Girl’s Face Lights Up When She Sees New Teacher With Same Limb Difference.

Leah Kaplan understands what it feels like to look a little different from everyone else.

Leah has a birth difference that affects her left arm. Instead of a hand, she has what she refers to as a “nubbin” at the end of her forearm. She was adopted from China at age six and brought to live in the U.S., and she grew up never seeing anyone who looked quite like she did.

“I know what it’s like as a kid to just suffer in silence, to feel so alone, and look at so many beautiful people online and just not feeling good enough … You don’t have to look the part,” said Leah. “You can still achieve whatever you want.”

As an adult, Leah overcame many insecurities about her limb difference. She became a special education teacher at an elementary school in Spokane, Washington. In her free time, she is a paratriathlete who hopes to compete at the 2024 Paralympics in Paris.

It’s still rare that Leah sees anyone with a limb difference just like hers, so when she bumped into 8-year-old Raegan Justesen in the hallway at school, they were both floored.

“She saw that I had a little arm before I even got the chance to see her and she pulled out her little arm in the hallway and she literally was like, ‘(Gasp) Oh my gosh!’ and she’s like ‘Look!’” Leah recalled.

Raegan’s mother and grandmother later told Leah that the little girl couldn’t stop gushing over meeting her at school that day. Leah says she feels “like a celebrity” whenever she runs into Raegan at school now!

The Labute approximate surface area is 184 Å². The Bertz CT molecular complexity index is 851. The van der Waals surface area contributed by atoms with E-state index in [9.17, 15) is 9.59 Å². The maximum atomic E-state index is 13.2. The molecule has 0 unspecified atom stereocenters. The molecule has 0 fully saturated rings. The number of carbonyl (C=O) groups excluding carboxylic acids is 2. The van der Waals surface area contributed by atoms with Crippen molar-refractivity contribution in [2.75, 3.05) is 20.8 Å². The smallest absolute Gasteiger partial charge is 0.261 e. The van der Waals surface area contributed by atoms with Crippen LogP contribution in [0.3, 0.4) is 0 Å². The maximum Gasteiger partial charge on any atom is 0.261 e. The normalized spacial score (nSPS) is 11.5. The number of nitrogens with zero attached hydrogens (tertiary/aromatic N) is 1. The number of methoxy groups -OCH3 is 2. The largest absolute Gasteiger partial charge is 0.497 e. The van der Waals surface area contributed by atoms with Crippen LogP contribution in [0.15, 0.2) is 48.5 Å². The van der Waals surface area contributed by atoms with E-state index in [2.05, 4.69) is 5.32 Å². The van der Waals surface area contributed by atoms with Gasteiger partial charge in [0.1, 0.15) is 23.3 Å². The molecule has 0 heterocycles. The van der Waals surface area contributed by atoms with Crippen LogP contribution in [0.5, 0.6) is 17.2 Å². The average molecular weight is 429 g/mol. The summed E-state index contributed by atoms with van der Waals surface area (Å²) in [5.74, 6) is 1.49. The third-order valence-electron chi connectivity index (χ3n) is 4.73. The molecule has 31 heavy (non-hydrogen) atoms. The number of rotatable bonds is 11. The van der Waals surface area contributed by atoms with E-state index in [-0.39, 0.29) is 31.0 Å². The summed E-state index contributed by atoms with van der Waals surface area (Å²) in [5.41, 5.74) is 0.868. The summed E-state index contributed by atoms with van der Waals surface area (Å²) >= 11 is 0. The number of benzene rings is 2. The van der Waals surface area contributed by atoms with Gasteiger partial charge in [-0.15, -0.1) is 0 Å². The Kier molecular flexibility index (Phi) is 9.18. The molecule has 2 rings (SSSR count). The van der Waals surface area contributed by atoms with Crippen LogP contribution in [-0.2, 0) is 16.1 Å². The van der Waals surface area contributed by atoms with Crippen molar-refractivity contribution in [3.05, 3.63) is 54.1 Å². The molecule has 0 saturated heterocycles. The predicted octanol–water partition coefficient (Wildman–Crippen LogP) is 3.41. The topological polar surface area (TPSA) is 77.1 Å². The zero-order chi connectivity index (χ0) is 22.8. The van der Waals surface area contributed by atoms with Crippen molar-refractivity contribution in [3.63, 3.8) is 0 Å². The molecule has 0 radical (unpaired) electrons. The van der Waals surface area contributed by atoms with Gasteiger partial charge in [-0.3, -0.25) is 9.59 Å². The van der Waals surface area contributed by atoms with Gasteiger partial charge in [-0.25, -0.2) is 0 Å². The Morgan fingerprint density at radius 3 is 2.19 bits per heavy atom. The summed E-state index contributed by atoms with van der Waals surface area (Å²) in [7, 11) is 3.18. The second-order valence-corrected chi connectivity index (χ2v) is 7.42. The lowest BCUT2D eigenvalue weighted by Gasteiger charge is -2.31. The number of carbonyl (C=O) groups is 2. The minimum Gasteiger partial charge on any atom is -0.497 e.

The teacher was so excited to represent limb differences at school that she shared a picture of herself with Raegan on Instagram.

“On my first day, I met [Raegan],” she wrote. “She saw my arm before I saw hers. She had a surprised face look and took her arm out to wave to me. Little did she know, I would be a teacher at her school! Every time we see each other, we do the nub wave. I love seeing how proud she is of her arm.”

After getting to know Raegan, Leah asked the child if she was interested in learning to ride an adaptive bicycle. When the second grader eagerly agreed, Leah passed down her old adaptive bike, which has all of the gears and brakes on one side. Leah has found true acceptance and community in the para-sports world, and she wants to share that connection with Raegan.

“I just thought, ‘You know what, I want her to get into sports when she gets older and I want her to have a mentor because they said she has never been in a community with people with disabilities,” Leah explained.

Leah plans to train with Raegan this summer in hopes that she’ll get into triathlons as well! These two prove that sometimes it’s our differences that truly bring us closer together.

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